On Friday, he tried to brand the coming closure of nine Cabinet-level agencies and a handful of smaller federal entities with one tweet as a “Democrat Shutdown!” Twitter is where the president communicates directly with his base, meaning his posts often offset his attempts in other venues to reach out to Democrats. For instance, several Friday morning tweets contradicted his attempts to give the opposition party an “out” with his “slats” branding.

[Hammered by Conservatives, Trump Pivots to ‘Principles’ and Chaos]

“The Democrats are trying to belittle the concept of a Wall, calling it old fashioned. The fact is there is nothing else’s that will work, and that has been true for thousands of years. It’s like the wheel, there is nothing better,” a raging and frustrated president wrote. That means he might agree to one thing with Schumer, only to undermine that progress the next morning — or in the same hour — with a single tweet meant to placate his conservative base.

Money talks

Schumer and Democrats have repeatedly floated the Senate-passed figure for the border barrier of $1.3 billion, part of a $1.6 billion “border security” proposal. House Minority Whip Steny B. Hoyer recently said this of that amount: “I think that can probably be agreed upon.”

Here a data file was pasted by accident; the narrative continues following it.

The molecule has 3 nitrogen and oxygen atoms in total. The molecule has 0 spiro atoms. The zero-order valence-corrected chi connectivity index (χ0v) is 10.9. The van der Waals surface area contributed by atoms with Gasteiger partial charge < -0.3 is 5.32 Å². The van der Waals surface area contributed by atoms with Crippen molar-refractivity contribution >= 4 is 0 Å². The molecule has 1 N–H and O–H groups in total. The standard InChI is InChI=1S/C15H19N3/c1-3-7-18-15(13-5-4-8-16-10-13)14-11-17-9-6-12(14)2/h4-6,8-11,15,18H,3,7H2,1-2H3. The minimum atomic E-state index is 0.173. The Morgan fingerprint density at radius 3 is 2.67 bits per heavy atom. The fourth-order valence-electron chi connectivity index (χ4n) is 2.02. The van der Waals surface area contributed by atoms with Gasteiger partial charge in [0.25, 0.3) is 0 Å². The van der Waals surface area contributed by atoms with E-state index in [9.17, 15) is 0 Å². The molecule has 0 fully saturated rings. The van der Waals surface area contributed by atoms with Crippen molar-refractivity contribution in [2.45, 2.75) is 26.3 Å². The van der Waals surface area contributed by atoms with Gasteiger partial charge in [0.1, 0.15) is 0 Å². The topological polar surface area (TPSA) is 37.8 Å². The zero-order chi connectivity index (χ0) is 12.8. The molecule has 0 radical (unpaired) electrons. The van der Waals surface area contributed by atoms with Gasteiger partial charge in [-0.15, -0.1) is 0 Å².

Sanders told Roll Call Friday afternoon that Trump likely would drop his demand for $5 billion for the project, indicating there is a number between $1.6 billion and $5 billion that he would accept.

But White House officials have said that before. And they never give as much as a ballpark estimate of what their boss might settle for.

“The biggest problem is that we just don’t know what the president will sign,” Arizona Republican Sen. Jeff Flake said Friday. “We heard last week what he would sign — that’s no longer what he will sign.”

That is perhaps the biggest roadblock that must be cleared as talks resume Saturday.

No one knows where the sweet spot is on “wall,” “fencing” or “steel slats” funding. Not Trump’s top aides. Not Republican senators. Not Schumer. Not McConnell. Not Speaker Paul D. Ryan. Not House Minority Leader Nancy Pelosi. And, by all indications, not the president himself.

Jennifer Shutt and Lindsey McPherson contributed to this report.


Remember When Donald Trump Wanted Mexico To Pay for the Wall?